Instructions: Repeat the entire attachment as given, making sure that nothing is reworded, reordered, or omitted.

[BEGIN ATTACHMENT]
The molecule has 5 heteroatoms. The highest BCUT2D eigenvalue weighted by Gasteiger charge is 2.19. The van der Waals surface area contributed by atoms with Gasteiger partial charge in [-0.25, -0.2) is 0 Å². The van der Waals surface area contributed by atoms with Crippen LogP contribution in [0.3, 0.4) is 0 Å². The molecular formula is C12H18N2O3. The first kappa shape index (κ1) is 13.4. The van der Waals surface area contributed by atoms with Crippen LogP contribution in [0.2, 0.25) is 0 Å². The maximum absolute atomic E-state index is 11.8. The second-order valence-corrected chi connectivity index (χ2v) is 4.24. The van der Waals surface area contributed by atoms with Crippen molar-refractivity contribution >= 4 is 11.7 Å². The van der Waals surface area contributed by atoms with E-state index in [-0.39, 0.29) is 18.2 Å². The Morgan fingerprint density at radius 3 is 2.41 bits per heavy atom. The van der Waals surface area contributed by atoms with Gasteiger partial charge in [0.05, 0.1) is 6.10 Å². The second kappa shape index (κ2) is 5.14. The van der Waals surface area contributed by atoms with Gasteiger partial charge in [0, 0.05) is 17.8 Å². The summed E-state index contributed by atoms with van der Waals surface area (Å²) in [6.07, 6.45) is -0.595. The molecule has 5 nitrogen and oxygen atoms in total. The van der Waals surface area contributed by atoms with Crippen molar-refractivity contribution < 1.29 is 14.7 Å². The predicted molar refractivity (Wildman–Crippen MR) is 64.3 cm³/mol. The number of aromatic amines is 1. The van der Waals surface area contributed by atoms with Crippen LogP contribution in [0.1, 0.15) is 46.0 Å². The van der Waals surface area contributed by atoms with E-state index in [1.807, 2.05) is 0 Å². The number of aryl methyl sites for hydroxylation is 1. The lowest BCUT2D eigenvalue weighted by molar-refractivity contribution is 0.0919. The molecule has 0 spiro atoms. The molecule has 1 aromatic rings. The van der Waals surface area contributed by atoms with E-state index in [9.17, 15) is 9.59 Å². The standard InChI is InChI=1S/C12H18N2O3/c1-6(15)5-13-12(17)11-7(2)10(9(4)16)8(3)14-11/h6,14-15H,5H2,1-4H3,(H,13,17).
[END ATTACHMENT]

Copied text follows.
The molecule has 5 heteroatoms. The highest BCUT2D eigenvalue weighted by Gasteiger charge is 2.19. The van der Waals surface area contributed by atoms with Gasteiger partial charge in [-0.25, -0.2) is 0 Å². The van der Waals surface area contributed by atoms with Crippen LogP contribution in [0.3, 0.4) is 0 Å². The molecular formula is C12H18N2O3. The first kappa shape index (κ1) is 13.4. The van der Waals surface area contributed by atoms with Crippen LogP contribution in [0.2, 0.25) is 0 Å². The maximum absolute atomic E-state index is 11.8. The second-order valence-corrected chi connectivity index (χ2v) is 4.24. The van der Waals surface area contributed by atoms with Crippen molar-refractivity contribution >= 4 is 11.7 Å². The van der Waals surface area contributed by atoms with E-state index in [-0.39, 0.29) is 18.2 Å². The Morgan fingerprint density at radius 3 is 2.41 bits per heavy atom. The van der Waals surface area contributed by atoms with Gasteiger partial charge in [0.05, 0.1) is 6.10 Å². The second kappa shape index (κ2) is 5.14. The van der Waals surface area contributed by atoms with Gasteiger partial charge in [0, 0.05) is 17.8 Å². The summed E-state index contributed by atoms with van der Waals surface area (Å²) in [6.07, 6.45) is -0.595. The molecule has 5 nitrogen and oxygen atoms in total. The van der Waals surface area contributed by atoms with Crippen molar-refractivity contribution < 1.29 is 14.7 Å². The predicted molar refractivity (Wildman–Crippen MR) is 64.3 cm³/mol. The number of aromatic amines is 1. The van der Waals surface area contributed by atoms with Crippen LogP contribution in [0.1, 0.15) is 46.0 Å². The van der Waals surface area contributed by atoms with E-state index in [1.807, 2.05) is 0 Å². The number of aryl methyl sites for hydroxylation is 1. The lowest BCUT2D eigenvalue weighted by molar-refractivity contribution is 0.0919. The molecule has 0 spiro atoms. The molecule has 1 aromatic rings. The van der Waals surface area contributed by atoms with E-state index in [9.17, 15) is 9.59 Å². The standard InChI is InChI=1S/C12H18N2O3/c1-6(15)5-13-12(17)11-7(2)10(9(4)16)8(3)14-11/h6,14-15H,5H2,1-4H3,(H,13,17).